Automate Your Angularjs Development using gulp and grunt

Introducing Grunt and Gulp

All modern JavaScript applications involve some kind of build process. This might entail preprocessing CSS with Sass/Less/Stylus, concatenating JavaScript files into one, minifying assets, compiling CoffeeScript, and so on. While this can totally be done with ad hoc commands or Bash scripts, there are tools that help you manage these tasks. Another benefit that is sometimes overlooked is these tools typically work on Windows machines and not just Mac and Linux boxes.

I highly encourage taking the time to learn a build tool. It will help clean up your build scripts, make it easier to work on projects you haven’t touched in a while, and make it easier for others to work on your project.

A few tools can help with these tasks; the big two are Grunt and Gulp. Grunt is older than Gulp and is more task-centric. In Grunt, you define in JSON how to do things such as minify JavaScript and compile Sass, and each spits out a file. Gulp is stream-based, and the configuration is written in JavaScript code. Gulp configuration files are way shorter than the Grunt equivalent, and because of its streaming architecture Gulp will run orders of magnitude faster on large projects.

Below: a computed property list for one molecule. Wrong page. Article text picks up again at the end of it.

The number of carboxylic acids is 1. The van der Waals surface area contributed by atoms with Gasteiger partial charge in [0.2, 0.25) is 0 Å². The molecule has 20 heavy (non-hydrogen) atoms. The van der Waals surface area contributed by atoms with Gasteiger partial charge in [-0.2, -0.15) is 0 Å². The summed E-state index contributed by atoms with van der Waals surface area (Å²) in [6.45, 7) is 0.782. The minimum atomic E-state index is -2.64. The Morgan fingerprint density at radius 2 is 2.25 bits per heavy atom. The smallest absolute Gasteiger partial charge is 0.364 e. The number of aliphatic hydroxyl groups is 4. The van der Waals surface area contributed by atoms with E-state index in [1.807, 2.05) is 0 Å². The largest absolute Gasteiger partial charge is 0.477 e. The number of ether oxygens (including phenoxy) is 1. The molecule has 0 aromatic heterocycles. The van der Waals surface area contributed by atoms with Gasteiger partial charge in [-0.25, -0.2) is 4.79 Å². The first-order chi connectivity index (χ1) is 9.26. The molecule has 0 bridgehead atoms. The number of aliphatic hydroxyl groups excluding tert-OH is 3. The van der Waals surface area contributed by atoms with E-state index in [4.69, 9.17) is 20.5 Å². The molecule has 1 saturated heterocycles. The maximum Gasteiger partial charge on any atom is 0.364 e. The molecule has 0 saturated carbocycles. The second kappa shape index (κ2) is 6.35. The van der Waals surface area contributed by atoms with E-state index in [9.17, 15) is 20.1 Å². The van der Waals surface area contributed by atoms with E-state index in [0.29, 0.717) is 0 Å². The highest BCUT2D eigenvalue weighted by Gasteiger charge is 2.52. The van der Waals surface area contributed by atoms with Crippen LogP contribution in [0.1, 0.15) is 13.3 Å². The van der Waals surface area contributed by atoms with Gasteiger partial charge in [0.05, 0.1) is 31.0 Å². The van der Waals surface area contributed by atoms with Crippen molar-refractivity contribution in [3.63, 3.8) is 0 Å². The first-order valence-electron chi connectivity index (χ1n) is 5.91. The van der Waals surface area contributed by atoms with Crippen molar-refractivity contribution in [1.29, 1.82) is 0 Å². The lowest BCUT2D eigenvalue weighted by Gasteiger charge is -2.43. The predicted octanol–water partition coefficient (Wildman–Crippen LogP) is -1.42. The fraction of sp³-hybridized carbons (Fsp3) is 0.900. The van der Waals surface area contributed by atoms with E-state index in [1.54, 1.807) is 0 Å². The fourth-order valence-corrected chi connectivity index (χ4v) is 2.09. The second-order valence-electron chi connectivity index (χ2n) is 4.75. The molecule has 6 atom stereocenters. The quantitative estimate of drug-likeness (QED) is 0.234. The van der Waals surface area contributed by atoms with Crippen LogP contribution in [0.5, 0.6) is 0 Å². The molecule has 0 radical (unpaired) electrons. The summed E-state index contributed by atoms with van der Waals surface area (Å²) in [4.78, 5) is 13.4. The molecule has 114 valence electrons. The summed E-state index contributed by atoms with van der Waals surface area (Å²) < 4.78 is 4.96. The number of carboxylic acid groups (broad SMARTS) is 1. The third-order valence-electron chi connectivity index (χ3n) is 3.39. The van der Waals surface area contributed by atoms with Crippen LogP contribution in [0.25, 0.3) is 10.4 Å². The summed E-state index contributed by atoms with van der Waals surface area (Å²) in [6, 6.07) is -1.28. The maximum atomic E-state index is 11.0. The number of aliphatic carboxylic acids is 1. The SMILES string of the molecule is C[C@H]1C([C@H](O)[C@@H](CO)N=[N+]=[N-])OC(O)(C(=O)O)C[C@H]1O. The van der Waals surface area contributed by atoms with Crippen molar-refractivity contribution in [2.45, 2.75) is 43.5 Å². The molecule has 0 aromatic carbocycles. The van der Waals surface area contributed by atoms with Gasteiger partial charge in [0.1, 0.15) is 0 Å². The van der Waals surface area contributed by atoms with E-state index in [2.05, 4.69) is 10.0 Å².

In my opinion, Gulp is a much better tool for asset build tasks and will be the tool used in this book.

Gulp Hello World

To get Gulp up and running, let’s first create a simple task that just outputs “Hello World.” First, install Gulp globally and in the project (you need both) with the following commands:

npm install --global gulp
npm install --save gulp

Next, add the file gulpfile.js to the root of the project. This is a special filename Gulp knows to look for. The contents should be the following:

var gulp = require('gulp')

gulp.task('hello', function () {
  console.log('hello world')

You can now run this hello task:

$ gulp hello
[15:59:03] Using gulpfile ~/src/social/gulpfile.js
[15:59:03] Starting 'hello'...
hello world
[15:59:03] Finished 'hello' after 106 μs

This is the basic form of a Gulp task. You can also have tasks that depend on others by passing in an array:

var gulp = require('gulp')

gulp.task('welcome', function () {
  console.log('welcome to gulp!')

gulp.task('hello', ['welcome'], function () {
  console.log('hello world')

Now if you run the hello task, it will first wait for the welcome task to complete. You can also run the welcome task directly with gulp welcome.

About the author

Deven Rathore

Deven Rathore

I'm Deven Rathore, a multidisciplinary & self-taught designer with 3 years of experience. I'm passionate about technology, music, coffee, traveling and everything visually stimulating. Constantly learning and experiencing new things.

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